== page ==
Drawing praise for enviable record

November 17, 1999|By Kevin Kallaugher

I NOW sit in the office that Tom Flannery once enjoyed. I did not have the privilege of working along side him nor the opportunity to enjoy his friendship. But as a colleague in the unique profession that we shared, I have a lasting admiration and respect for the kindly fellow whose place I inherited.

Editorial cartoonists are forever employing visual metaphors as tools to express their opinions. When I think of Mr. Flannery's career, I suppose it is appropriate that I see a visual metaphor: the runner.

For those who knew him, this may seem odd. He didn't possess the powerful frame of an Olympic sprinter nor the long, angular body of a long-distance man.

But Mr. Flannery was a runner. A marathon man.

There are many challenges in the unique profession of editorial cartooning. Keeping up with the news, forging opinions, employing satire, mastering the art of drawing on a tight deadline. But the quality I most admire in a colleague is endurance. In his career at The Sun, Mr. Flannery pounded out more than 7,000 cartoons. He had endurance.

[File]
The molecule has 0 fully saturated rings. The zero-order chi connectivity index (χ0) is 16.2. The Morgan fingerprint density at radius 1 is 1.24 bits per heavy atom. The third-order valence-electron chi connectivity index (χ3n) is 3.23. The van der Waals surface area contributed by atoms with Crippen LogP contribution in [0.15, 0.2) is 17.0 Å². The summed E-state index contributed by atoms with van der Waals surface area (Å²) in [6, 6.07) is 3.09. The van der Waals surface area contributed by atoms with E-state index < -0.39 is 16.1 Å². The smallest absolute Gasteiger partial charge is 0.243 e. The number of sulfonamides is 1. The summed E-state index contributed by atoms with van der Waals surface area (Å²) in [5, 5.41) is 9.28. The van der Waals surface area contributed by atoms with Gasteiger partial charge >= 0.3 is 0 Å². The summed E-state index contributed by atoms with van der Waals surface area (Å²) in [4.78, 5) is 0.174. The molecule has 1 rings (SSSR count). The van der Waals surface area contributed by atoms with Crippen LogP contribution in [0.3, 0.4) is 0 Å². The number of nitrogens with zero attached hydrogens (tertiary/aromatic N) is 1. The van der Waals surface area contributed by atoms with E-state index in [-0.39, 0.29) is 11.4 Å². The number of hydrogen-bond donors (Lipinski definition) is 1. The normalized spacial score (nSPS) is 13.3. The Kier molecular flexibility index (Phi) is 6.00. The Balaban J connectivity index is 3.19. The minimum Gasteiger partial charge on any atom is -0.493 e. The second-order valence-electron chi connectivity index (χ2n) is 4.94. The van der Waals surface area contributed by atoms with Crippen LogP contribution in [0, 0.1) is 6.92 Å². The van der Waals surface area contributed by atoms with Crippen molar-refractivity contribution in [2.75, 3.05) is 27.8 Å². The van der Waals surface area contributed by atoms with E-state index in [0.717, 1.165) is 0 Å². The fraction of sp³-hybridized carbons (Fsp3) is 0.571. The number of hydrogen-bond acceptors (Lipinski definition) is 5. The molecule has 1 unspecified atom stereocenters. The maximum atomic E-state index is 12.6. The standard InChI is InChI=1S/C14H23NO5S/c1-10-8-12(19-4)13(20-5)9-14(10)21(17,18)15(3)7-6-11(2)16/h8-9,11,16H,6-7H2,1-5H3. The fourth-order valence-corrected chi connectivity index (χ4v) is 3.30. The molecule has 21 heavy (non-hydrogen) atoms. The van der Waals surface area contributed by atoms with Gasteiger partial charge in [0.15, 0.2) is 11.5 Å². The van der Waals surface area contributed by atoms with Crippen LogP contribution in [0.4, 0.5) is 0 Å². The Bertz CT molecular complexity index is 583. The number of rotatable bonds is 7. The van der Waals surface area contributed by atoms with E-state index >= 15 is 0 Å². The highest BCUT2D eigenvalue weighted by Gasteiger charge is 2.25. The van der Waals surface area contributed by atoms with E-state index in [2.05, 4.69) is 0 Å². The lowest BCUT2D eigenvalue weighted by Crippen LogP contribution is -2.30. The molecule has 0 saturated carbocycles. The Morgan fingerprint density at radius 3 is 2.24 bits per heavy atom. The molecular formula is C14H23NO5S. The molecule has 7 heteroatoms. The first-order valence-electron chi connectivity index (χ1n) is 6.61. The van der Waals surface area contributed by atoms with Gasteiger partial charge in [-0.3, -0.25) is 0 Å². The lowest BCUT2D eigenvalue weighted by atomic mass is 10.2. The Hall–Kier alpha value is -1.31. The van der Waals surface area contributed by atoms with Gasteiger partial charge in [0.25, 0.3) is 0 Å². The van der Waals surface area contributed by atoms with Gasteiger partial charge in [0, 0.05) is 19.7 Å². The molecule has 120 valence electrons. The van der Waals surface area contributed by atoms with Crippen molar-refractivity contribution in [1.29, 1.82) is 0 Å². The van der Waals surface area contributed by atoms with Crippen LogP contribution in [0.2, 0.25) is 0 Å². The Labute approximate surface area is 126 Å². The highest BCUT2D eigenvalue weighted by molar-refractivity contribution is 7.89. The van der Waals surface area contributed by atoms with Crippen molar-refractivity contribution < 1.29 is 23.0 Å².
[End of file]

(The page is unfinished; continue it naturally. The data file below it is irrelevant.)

With gritty determination, Mr. Flannery kept a steady pace. He doggedly pounded away at his pet peeves: the National Rifle Association, poverty, the Republicans and others -- for 31 years.

Trying to maintain the creative edge that is required in this profession for just a week at a time is a big enough challenge for me. Mr. Flannery did it with consistent quality in thousands of cartoons for more than three decades. That is tough, very tough.

Endurance runners don't often get the same recognition that the glorious sprinters receive. The distance guys, such as Mr. Flannery, toil away quietly with dignity and much less fanfare.

Mr. Flannery leaves an enormous body of work. Local, national and international cartoons imbued with his determined sense of passion. It is an admirable legacy worthy of attention.

I have many thousands of cartoons to create before I can reach his formidable level of achievement. I can only hope to follow in his footsteps -- the pounding footsteps of a marathon man.

Kevin Kallaugher is a Sun editorial cartoonist.

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